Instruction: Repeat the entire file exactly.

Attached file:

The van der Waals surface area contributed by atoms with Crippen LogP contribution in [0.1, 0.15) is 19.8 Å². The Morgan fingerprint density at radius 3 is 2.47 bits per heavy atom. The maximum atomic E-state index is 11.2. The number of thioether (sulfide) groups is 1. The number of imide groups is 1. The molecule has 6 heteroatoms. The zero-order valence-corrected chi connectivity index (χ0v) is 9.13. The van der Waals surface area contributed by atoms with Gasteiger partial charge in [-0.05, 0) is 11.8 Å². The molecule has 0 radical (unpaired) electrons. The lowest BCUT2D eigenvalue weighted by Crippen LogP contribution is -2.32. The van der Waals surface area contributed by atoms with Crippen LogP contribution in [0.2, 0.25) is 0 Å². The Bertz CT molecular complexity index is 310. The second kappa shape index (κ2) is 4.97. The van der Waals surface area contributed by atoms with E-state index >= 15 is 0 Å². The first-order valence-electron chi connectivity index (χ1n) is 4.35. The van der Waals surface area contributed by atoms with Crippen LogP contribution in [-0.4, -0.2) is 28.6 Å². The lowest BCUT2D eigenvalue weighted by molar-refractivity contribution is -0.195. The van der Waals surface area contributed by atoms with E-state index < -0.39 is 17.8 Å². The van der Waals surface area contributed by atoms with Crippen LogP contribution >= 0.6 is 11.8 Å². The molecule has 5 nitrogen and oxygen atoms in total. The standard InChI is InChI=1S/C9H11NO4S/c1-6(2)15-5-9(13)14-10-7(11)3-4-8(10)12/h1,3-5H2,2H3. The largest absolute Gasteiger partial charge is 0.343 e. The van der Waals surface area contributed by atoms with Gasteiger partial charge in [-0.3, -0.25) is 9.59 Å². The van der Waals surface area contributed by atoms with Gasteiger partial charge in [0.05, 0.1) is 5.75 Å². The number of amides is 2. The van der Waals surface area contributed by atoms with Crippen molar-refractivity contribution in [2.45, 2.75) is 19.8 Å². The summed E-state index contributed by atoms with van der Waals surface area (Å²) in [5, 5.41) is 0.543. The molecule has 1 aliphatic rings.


The van der Waals surface area contributed by atoms with Crippen LogP contribution in [0.1, 0.15) is 19.8 Å². The Morgan fingerprint density at radius 3 is 2.47 bits per heavy atom. The maximum atomic E-state index is 11.2. The number of thioether (sulfide) groups is 1. The number of imide groups is 1. The molecule has 6 heteroatoms. The zero-order valence-corrected chi connectivity index (χ0v) is 9.13. The van der Waals surface area contributed by atoms with Gasteiger partial charge in [-0.05, 0) is 11.8 Å². The molecule has 0 radical (unpaired) electrons. The lowest BCUT2D eigenvalue weighted by Crippen LogP contribution is -2.32. The van der Waals surface area contributed by atoms with Crippen LogP contribution in [0.2, 0.25) is 0 Å². The Bertz CT molecular complexity index is 310. The second kappa shape index (κ2) is 4.97. The van der Waals surface area contributed by atoms with E-state index >= 15 is 0 Å². The first-order valence-electron chi connectivity index (χ1n) is 4.35. The van der Waals surface area contributed by atoms with Crippen LogP contribution in [-0.4, -0.2) is 28.6 Å². The lowest BCUT2D eigenvalue weighted by molar-refractivity contribution is -0.195. The van der Waals surface area contributed by atoms with E-state index < -0.39 is 17.8 Å². The van der Waals surface area contributed by atoms with Crippen LogP contribution >= 0.6 is 11.8 Å². The molecule has 5 nitrogen and oxygen atoms in total. The standard InChI is InChI=1S/C9H11NO4S/c1-6(2)15-5-9(13)14-10-7(11)3-4-8(10)12/h1,3-5H2,2H3. The largest absolute Gasteiger partial charge is 0.343 e. The van der Waals surface area contributed by atoms with Gasteiger partial charge in [-0.3, -0.25) is 9.59 Å². The van der Waals surface area contributed by atoms with Gasteiger partial charge in [0.05, 0.1) is 5.75 Å². The number of amides is 2. The van der Waals surface area contributed by atoms with Crippen molar-refractivity contribution in [2.45, 2.75) is 19.8 Å². The summed E-state index contributed by atoms with van der Waals surface area (Å²) in [5, 5.41) is 0.543. The molecule has 1 aliphatic rings.